In their disappointing decision, the NAACP has proven they are more comfortable toying with the future of millions of children of color and ignoring their families’ demands than they are with rocking the proverbial boat of their lucrative affiliation with the status quo.
No doubt, we have a lot to thank the NAACP for. This is the same organization that brought us victories like Brown v. Board of Education and the Voting Rights Act of 1965.
That was a long time ago. I have a hard time thinking the NAACP leaders of those days would recognize what their successors have done.
Demonizing School Choice
Today’s NAACP benefits from cash that comes from large and powerful unions—most notably the teachers unions that without fail are trying to deny Black and Brown families the benefits of school choice.
Yes, once upon a time these same labor unions helped Black and Brown Americans secure good paying jobs and elevate to the middle class. The NAACP had a vested interest in keeping them happy.
Unfortunately, the rhetoric coming from today’s NAACP is wrought with misinformation right out of the teachers union anti-charter playbook. These myths about charters have long since been debunked.
I am disappointed and disheartened that our nation’s oldest civil rights organization has taken to demonizing charter schools. What’s worse, a group I revered now discredits and insults millions of Black families and educators whose lives have benefitted from having school choice.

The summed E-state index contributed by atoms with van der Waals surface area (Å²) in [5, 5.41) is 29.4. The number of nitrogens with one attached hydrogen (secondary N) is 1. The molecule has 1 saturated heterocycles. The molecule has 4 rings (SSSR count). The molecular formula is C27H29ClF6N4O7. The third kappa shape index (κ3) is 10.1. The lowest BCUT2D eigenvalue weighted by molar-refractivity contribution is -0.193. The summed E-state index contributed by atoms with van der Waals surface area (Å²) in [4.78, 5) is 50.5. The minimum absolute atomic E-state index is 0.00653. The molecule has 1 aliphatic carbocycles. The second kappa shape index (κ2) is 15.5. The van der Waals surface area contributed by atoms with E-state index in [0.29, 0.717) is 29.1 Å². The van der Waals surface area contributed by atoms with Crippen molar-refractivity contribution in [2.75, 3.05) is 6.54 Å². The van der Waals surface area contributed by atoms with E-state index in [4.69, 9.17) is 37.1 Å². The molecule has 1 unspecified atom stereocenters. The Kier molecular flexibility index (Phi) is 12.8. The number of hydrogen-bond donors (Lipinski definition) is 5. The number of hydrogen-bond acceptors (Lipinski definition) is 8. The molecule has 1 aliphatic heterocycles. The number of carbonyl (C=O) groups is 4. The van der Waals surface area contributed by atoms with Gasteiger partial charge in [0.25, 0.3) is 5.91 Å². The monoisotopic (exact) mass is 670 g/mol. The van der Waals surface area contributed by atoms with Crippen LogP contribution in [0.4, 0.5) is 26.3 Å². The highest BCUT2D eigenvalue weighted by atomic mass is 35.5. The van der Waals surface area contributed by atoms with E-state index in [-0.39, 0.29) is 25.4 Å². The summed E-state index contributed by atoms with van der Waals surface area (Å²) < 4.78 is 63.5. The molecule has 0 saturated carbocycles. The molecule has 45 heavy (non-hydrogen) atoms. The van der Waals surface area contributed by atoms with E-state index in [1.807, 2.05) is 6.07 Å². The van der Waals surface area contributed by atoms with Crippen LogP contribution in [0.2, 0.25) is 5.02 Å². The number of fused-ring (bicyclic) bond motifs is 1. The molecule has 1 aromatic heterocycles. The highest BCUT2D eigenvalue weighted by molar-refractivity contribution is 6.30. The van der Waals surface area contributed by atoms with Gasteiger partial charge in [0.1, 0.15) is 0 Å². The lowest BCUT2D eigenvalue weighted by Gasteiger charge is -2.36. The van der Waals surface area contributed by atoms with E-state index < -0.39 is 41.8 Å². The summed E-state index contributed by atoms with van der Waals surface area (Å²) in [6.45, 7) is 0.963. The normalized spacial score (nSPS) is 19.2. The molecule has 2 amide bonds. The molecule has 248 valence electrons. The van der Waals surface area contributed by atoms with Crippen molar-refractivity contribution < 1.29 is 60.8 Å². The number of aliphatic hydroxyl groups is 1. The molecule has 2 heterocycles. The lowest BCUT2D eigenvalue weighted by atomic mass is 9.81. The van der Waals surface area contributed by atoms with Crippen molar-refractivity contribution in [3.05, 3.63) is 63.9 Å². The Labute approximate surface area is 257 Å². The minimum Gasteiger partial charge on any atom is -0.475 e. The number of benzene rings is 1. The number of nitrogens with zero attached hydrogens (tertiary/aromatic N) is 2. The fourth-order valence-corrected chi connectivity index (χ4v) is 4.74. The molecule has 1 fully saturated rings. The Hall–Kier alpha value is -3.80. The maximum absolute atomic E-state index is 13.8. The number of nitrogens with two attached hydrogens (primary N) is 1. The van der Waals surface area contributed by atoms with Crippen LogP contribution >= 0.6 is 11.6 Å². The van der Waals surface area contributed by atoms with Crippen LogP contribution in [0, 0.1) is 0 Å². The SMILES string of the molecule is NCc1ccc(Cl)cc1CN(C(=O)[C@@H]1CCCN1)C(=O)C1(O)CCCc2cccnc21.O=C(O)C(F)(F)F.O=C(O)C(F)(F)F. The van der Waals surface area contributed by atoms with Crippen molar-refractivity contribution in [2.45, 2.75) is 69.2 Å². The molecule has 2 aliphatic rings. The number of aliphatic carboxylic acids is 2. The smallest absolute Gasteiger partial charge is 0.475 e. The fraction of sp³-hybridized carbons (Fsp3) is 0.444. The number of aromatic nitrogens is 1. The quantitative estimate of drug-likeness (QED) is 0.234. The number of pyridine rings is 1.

We are living in different times. With a wave of tremendous change in our country, now more than ever we need organizations like the NAACP to stand up for justice for communities of color. Educational justice is no exception.
Make no mistake: Charter schools are not a one-size-fits-all solution. And not all are great.
But if the NAACP truly believes, as it should, that education is the great equalizer, why would they tell our families they should have no choices at all?
Why would they tell Black and Brown families who want options—who want the power to choose—that they must accept what’s given them, however unsatisfactory?
I have seen high-performing charter schools—many conceived, launched and managed by people of color—making a difference in children’s lives.
We’re not investing in institutions. We’ve investing in children’s lives.
As James Baldwin once said, “we can disagree and still love each other, unless your disagreement is rooted in my oppression and denial of my humanity and right to exist.”
The NAACP and school choice advocates may never quite see eye-to-eye but the fact remains that the house is burning and children need to be rescued right now.
Each year our children are denied access to a school of quality is yet another roadblock in the way of them reaching their full potential. Of rising up. Of exercising power over their own lives.
Make no mistake, I support good schools, especially ones that are meeting the needs of low-income children of color, be they district, charter or otherwise. And I won’t apologize for being Black and proud and standing in support of educating our children by any means necessary.